Featured Videos

Your JavaScript is turned off or you have an old version of Adobe's Flash Player. Get the latest Flash player.
US Decision on Cuba Underscores Divisions Among Miami Cubansi
X
Sharon Behn
December 19, 2014 9:34 PM
For decades, older, more conservative Cubans have been gathering at Café Versailles on the corner of Calle Ocho to eat Cuban food and talk politics. After hearing of President Barack Obama’s decision, a number of them gathered in front of the café with posters to protest. VOA's Sharon Behn reports on the situation.
Video

Video US Decision on Cuba Underscores Divisions Among Miami Cubans

For decades, older, more conservative Cubans have been gathering at Café Versailles on the corner of Calle Ocho to eat Cuban food and talk politics. After hearing of President Barack Obama’s decision, a number of them gathered in front of the café with posters to protest. VOA's Sharon Behn reports on the situation.
Video

Video Three Cities Bid for Future Obama Presidential Library

President Barack Obama still has two years left in his term in office, but the effort to establish his post-presidential library is already underway. The bid for the Obama Presidential Library is down to four locations in three states -- New York, Hawaii, and Illinois. As VOA’s Kane Farabaugh reports, each of them played an important part in the president’s life before he reached the White House.
Video

Video Cuba Deal is Major Victory for Pope’s Diplomatic Initiatives

Pope Francis played a key role in brokering the US-Cuba deal that was made public earlier this week. It is the most stunning success so far in a series of peacemaking efforts by the pontiff. VOA religion reporter Jerome Socolovsky has more.
Video

Video Fears of More Political Gridlock in 2015

2014 proved to be a difficult year politically for President Barack Obama and a very good year for the U.S. Republican Party. Republican gains in the November midterm elections gave them control of the Senate and House of Representatives for the next two years -- setting the stage for more confrontation and gridlock in the final two years of the Obama presidency. VOA National Correspondent Jim Malone has a preview from Washington.
Video

Video Sudan School Becomes Target of Aerial Attacks

The school dropout rate is at an all-time high in Sudan's South Kordofan state because many schools have been destroyed during the three-year civil war between the government and SPLA-N rebel forces. Adam Bailes visited Sudan's Nuba Mountains' region and reports many children are simply too scared to go to school
Video

Video VOA Reporter Tours Devastated Peshawar School

Islamist militants wearing military uniforms and strapped with explosives attacked a military run school Tuesday in the northwestern Pakistani city of Peshawar. At least 141 people were killed in the horrific attack, most of them young students. VOA reporter Ayaz Gul visited the devastated school and attended the funeral of the principal who courageously tried to save her students from the deadly attack.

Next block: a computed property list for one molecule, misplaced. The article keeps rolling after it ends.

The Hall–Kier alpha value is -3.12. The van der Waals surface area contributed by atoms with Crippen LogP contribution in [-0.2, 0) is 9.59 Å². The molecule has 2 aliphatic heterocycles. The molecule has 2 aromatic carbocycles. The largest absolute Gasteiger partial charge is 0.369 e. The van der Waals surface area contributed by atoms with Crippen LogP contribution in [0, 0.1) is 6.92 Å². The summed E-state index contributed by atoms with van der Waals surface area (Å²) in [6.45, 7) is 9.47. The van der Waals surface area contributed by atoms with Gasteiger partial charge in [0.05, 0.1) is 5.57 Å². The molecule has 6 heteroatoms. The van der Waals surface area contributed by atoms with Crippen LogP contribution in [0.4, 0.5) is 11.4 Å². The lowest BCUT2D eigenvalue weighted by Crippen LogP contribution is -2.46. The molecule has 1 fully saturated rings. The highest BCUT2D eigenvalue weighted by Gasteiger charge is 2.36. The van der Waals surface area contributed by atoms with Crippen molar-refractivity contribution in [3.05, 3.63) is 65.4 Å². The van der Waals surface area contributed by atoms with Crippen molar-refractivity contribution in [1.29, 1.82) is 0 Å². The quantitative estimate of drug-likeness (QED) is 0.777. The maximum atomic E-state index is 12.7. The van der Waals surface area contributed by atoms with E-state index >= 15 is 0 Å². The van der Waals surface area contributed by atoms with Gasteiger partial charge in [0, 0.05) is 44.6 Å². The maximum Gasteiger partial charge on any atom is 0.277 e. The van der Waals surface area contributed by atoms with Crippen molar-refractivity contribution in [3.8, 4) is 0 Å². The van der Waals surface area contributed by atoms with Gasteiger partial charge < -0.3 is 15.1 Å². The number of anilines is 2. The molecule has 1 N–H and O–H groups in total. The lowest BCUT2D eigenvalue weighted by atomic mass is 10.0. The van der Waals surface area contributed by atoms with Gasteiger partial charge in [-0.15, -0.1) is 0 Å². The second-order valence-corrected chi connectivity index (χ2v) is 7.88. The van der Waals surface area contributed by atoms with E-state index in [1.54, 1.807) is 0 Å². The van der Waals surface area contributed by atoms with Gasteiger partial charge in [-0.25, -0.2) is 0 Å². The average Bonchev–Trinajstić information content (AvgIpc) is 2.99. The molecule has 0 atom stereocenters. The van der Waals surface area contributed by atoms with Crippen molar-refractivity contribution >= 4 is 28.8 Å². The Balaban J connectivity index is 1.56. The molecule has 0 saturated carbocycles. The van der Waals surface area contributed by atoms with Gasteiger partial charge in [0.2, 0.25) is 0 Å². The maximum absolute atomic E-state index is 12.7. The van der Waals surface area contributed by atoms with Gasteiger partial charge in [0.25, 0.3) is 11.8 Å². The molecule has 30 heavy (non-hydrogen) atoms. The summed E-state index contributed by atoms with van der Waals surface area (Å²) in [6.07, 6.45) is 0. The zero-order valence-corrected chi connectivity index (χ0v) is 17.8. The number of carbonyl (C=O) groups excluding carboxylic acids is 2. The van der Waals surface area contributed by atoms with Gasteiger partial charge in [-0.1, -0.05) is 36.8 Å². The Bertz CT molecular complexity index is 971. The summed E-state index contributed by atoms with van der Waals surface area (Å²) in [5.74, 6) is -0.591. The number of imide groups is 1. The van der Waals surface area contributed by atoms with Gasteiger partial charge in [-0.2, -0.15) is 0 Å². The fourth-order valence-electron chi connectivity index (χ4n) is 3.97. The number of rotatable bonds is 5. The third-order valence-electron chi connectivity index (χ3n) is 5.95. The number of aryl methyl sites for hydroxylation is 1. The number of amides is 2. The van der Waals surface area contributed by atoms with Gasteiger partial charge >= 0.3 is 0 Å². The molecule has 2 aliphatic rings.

Video

Video Nigerians Fleeing Boko Haram Languish in Camp Near Capital

In its five-year effort to impose Islamic law in northeastern Nigeria, the Boko Haram extremist group has killed thousands of people and forced hundreds of thousands to flee. Some of those who ran for their lives now live in squalor on the edges of the capital, Abuja. Chris Stein reports for VOA.
Video

Video Aceh Rebuilt Decade After Tsunami, But Scars Remain

On December 26, 2004 there was an earthquake in the Indian Ocean so powerful it caused the Earth’s axis to wobble a few centimeters. Onshore on the island of Sumatra, the resulting tsunami was devastating. A decade later, VOA Correspondent Steve Herman reports from Banda Aceh, Indonesia, where although there is little remaining evidence of the physical devastation, the psychological scars among survivors remain.

All About America

AppleAndroid

More Americas News

Video Washington Week: Focus on Cuba, North Korea

President Obama, lawmakers out of town for holidays but many remain transfixed with US-Cuba thaw, Sony Pictures hack
More

Health Minister Named as Haiti's New Interim Prime Minister

Announcement is part of effort to resolve a mounting political crisis over long-delayed elections
More

Kerry: US-Cuba Thaw Will Advance Interests for Both

Secretary of state says 11 million people of Cuba have waited far too long - more than half a century - to 'fulfill their democratic aspirations' and build closer ties with rest of world
More

Cuba's Famed Cigars Get a Foot in Door of US Market

Under new rules to be implemented soon, US will make it easier for some Americans to travel to Cuba and they will be able to return with $100 worth of alcohol, tobacco
More

Tourism, Farm Groups See Bigger Business With Cuba

'We are the closest major food producer that Cuba has,' an American Farm Bureau Federation spokesman notes
More

Castro Lauds US Outreach, Says Cuba to Remain Communist

In speech to lawmakers, Cuba's president says economic reforms will be accelerated, yet changes will be gradual
More